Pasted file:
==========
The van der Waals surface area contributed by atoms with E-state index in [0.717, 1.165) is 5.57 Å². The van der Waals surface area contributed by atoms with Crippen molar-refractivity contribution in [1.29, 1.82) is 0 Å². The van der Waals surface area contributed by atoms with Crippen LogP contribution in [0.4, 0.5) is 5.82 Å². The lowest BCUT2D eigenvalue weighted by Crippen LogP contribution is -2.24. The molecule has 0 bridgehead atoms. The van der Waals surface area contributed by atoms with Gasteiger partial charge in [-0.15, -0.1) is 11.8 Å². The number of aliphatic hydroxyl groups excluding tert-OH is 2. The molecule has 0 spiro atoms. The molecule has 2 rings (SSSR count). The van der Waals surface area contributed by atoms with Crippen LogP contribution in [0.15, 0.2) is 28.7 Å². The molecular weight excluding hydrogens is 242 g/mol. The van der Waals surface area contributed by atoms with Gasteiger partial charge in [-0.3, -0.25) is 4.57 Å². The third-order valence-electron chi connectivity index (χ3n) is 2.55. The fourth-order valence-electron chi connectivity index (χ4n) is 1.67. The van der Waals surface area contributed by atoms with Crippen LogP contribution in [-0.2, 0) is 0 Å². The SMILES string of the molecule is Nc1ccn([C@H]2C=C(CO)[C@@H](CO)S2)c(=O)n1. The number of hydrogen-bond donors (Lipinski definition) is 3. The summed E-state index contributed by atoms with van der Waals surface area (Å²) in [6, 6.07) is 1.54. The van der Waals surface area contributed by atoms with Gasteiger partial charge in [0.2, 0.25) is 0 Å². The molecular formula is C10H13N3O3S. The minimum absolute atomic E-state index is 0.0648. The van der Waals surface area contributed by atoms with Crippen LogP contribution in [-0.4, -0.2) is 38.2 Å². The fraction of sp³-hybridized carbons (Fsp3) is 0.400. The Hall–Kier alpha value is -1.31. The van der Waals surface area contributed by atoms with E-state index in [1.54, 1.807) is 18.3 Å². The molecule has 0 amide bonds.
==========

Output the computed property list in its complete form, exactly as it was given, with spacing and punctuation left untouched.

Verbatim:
The van der Waals surface area contributed by atoms with E-state index in [0.717, 1.165) is 5.57 Å². The van der Waals surface area contributed by atoms with Crippen molar-refractivity contribution in [1.29, 1.82) is 0 Å². The van der Waals surface area contributed by atoms with Crippen LogP contribution in [0.4, 0.5) is 5.82 Å². The lowest BCUT2D eigenvalue weighted by Crippen LogP contribution is -2.24. The molecule has 0 bridgehead atoms. The van der Waals surface area contributed by atoms with Gasteiger partial charge in [-0.15, -0.1) is 11.8 Å². The number of aliphatic hydroxyl groups excluding tert-OH is 2. The molecule has 0 spiro atoms. The molecule has 2 rings (SSSR count). The van der Waals surface area contributed by atoms with Crippen LogP contribution in [0.15, 0.2) is 28.7 Å². The molecular weight excluding hydrogens is 242 g/mol. The van der Waals surface area contributed by atoms with Gasteiger partial charge in [-0.3, -0.25) is 4.57 Å². The third-order valence-electron chi connectivity index (χ3n) is 2.55. The fourth-order valence-electron chi connectivity index (χ4n) is 1.67. The van der Waals surface area contributed by atoms with Crippen LogP contribution in [-0.2, 0) is 0 Å². The SMILES string of the molecule is Nc1ccn([C@H]2C=C(CO)[C@@H](CO)S2)c(=O)n1. The number of hydrogen-bond donors (Lipinski definition) is 3. The summed E-state index contributed by atoms with van der Waals surface area (Å²) in [6, 6.07) is 1.54. The van der Waals surface area contributed by atoms with Gasteiger partial charge in [0.2, 0.25) is 0 Å². The molecular formula is C10H13N3O3S. The minimum absolute atomic E-state index is 0.0648. The van der Waals surface area contributed by atoms with Crippen LogP contribution in [-0.4, -0.2) is 38.2 Å². The fraction of sp³-hybridized carbons (Fsp3) is 0.400. The Hall–Kier alpha value is -1.31. The van der Waals surface area contributed by atoms with E-state index in [1.54, 1.807) is 18.3 Å². The molecule has 0 amide bonds.